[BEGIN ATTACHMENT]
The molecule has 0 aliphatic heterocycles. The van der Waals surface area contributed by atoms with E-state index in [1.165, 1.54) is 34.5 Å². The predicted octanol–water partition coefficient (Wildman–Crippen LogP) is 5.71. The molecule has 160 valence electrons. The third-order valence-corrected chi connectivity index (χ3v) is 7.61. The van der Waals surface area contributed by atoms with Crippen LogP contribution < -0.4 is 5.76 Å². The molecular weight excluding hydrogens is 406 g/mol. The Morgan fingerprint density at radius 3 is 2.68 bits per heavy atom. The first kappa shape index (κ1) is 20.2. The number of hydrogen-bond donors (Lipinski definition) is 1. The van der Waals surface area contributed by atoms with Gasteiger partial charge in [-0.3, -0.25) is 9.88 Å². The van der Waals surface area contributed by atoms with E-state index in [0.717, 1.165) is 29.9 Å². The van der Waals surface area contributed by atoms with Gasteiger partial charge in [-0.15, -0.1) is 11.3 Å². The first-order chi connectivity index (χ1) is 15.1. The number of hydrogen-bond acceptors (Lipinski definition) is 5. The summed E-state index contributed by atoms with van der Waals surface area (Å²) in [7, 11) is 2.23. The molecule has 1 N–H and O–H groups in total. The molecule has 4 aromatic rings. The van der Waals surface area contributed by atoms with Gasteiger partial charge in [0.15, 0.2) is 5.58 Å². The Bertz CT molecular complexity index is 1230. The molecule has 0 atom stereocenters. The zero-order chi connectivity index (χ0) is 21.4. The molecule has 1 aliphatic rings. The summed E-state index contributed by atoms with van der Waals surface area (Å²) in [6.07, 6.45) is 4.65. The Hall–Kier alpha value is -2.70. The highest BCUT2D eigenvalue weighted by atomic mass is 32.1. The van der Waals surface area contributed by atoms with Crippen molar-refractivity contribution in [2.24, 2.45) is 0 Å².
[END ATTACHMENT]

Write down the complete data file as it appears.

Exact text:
The molecule has 0 aliphatic heterocycles. The van der Waals surface area contributed by atoms with E-state index in [1.165, 1.54) is 34.5 Å². The predicted octanol–water partition coefficient (Wildman–Crippen LogP) is 5.71. The molecule has 160 valence electrons. The third-order valence-corrected chi connectivity index (χ3v) is 7.61. The van der Waals surface area contributed by atoms with Crippen LogP contribution < -0.4 is 5.76 Å². The molecular weight excluding hydrogens is 406 g/mol. The Morgan fingerprint density at radius 3 is 2.68 bits per heavy atom. The first kappa shape index (κ1) is 20.2. The number of hydrogen-bond donors (Lipinski definition) is 1. The van der Waals surface area contributed by atoms with Gasteiger partial charge in [-0.3, -0.25) is 9.88 Å². The van der Waals surface area contributed by atoms with E-state index in [0.717, 1.165) is 29.9 Å². The van der Waals surface area contributed by atoms with Gasteiger partial charge in [-0.15, -0.1) is 11.3 Å². The first-order chi connectivity index (χ1) is 15.1. The number of hydrogen-bond acceptors (Lipinski definition) is 5. The summed E-state index contributed by atoms with van der Waals surface area (Å²) in [7, 11) is 2.23. The molecule has 1 N–H and O–H groups in total. The molecule has 4 aromatic rings. The van der Waals surface area contributed by atoms with Gasteiger partial charge in [0.15, 0.2) is 5.58 Å². The Bertz CT molecular complexity index is 1230. The molecule has 0 atom stereocenters. The zero-order chi connectivity index (χ0) is 21.4. The molecule has 1 aliphatic rings. The summed E-state index contributed by atoms with van der Waals surface area (Å²) in [6.07, 6.45) is 4.65. The Hall–Kier alpha value is -2.70. The highest BCUT2D eigenvalue weighted by atomic mass is 32.1. The van der Waals surface area contributed by atoms with Crippen molar-refractivity contribution in [2.24, 2.45) is 0 Å².